Currently: The surface warm front that brought showers to the state today is now well north of the state, extending from the thumb of Michigan, then eastward along the US-Canada border. However, this warm front has now gone stationary, meaning that its northward movement has stopped. Two low pressure systems are along a cold front- one low is near Chicago and another low near the TX/OK border. These complex systems will begin to affect our weather, starting tomorrow afternoon.
Tonight: With lots of clouds around and the state being in the warm sector, do not expect temperatures to drop much, or have much difference from one place to the other tonight. In general, temperatures will be within a few degrees of 40 for lows, with a couple upper 30s possible over the NW hills and sheltered valleys in the north.
Tomorrow: With today’s warm front returning as a backdoor cold front, expect rain to move in from the north from the morning to the afternoon. Up north, the front will clear the area, so expect rain to only last a few hours and then end. In the south, generally anywhere south of I-84, expect light rain and drizzle to continue all night once it gets started. As far as temperatures tomorrow, this will also be tricky both due to timing the frontal passage and onset of rain, but also dealing with any potential sea breeze boundaries. I will tenuously go with fairly uniform highs in the lower 50s, and try not to worry about the tiny little boundaries that could set up tomorrow, but this is a low-confidence forecast.
Tomorrow Night/Sunday: Across the north, it is very probable that no precipitation will fall until Sunday afternoon, with the approach of the Midwest low. Across the rest of the state, periods of mainly light rain and drizzle are likely, transitioning to a more steady rain as the day Sunday goes on. Sunday will be quite chilly, as the entire state will be north of the backdoor frontal boundary. Expect high temperatures to be in the 40 to 45 degree range. It should be noted that the north will have warmer high temperatures, due to the fact that it will likely not be raining there.
Long Term: Nothing lasts forever, even cold April rain? Well, we’ll see! Most days through the long term period should feature rain. The best days of the long term period will likely be Wednesday and Thursday.
Monday could very well feature a period of heavy rain during the day, morning SW and afternoon NE, as the backdoor front, with the aid of the Midwestern low, will spread a slug of heavy rain into the area. For now, I am going with a model blend for temperatures on Monday, with highs expected to be around 50 degrees. It will not surprise me, however, if this forecast ends up being too warm, since models tend to drive warm fronts through too fast.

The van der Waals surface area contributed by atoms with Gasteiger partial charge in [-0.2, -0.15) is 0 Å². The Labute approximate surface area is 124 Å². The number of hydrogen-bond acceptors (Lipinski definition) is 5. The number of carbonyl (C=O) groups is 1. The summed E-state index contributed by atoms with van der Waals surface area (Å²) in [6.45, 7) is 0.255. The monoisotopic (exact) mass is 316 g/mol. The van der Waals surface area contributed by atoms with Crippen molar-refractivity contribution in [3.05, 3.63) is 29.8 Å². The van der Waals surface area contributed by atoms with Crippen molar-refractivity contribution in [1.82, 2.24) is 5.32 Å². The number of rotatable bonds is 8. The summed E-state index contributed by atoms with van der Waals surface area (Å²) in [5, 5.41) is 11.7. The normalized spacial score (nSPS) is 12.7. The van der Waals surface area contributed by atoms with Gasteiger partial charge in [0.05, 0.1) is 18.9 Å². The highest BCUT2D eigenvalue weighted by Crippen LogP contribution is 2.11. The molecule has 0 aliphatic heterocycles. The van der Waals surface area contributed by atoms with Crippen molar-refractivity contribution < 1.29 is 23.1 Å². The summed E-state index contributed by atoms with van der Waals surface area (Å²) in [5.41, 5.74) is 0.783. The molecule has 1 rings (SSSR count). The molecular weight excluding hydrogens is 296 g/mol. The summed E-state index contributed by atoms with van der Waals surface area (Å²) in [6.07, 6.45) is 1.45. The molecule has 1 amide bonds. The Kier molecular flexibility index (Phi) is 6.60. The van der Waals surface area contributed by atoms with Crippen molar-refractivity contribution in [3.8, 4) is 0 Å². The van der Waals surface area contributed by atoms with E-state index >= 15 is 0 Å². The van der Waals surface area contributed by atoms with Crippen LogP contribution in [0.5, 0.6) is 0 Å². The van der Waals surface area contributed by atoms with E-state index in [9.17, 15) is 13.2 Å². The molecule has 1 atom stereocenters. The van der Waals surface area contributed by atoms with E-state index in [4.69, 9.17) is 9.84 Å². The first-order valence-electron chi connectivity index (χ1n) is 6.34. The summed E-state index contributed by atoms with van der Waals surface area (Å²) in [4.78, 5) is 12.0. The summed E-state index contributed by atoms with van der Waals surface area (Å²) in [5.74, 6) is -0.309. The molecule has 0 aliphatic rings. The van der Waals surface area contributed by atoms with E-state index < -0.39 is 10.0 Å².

On Tuesday, the warm front will probably be through the area, if we believe the models, and we’ll wait for the cold front to go through. Showers will be possible at any time on Tuesday, but especially during the afternoon, and perhaps another round of sprinkles late at night along the actual cold front. It is not totally out of the realm of possibility for a bolt of lightning or rumble of thunder Tuesday afternoon, but due to very low probability, I am leaving it out of the forecast for now.
Wednesday and Thursday should feature fair weather, albeit with a gusty wind at times, as the cold front will finally clear the rain out of the area, as cold fronts do. Wednesday should see highs in the upper 50s, with maybe a 60 degree reading in the CT valley, and Thursday should see highs of 50-55.
The next storm system, a coastal low, will threaten the state Friday. There is more uncertainty with this system, as some of the models show the storm heading a bit too far to the south to really affect the state and only give us a glancing blow, while other models give the state a full-on nor’easter. There is also a very low probability of this turning into a winter storm if it can deepen and take a favorable track, since there is a good high pressure system to the north. However, that probability is very low given the time of year, and would be more probable for the northern areas. Just something to watch. At any rate, Friday looks to see another possible bout of unsettled weather.
The long range does not look much different. A parade of storm systems affecting the state every 2 or 3 days with not many breaks in between, looks to be the theme until further notice. At least we’re drought busting.
Hydrology: Despite the fact that most of the state, especially up north, still has snow and ice on the ground, hydrologic concerns should be fairly low, considering the fact that we are in a drought, and the rain falls over a long period of time. But small stream and poor drainage nuisance flooding will be possible, especially Monday.
Now, let's take a look at some of the systems slated to affect our area in graphical format. First, here is the rain from the back door cold front. This map is from Saturday afternoon. you can see the entire state is in light rain. North of the Massachusetts Turnpike, the rain is ending, and that is pushing south.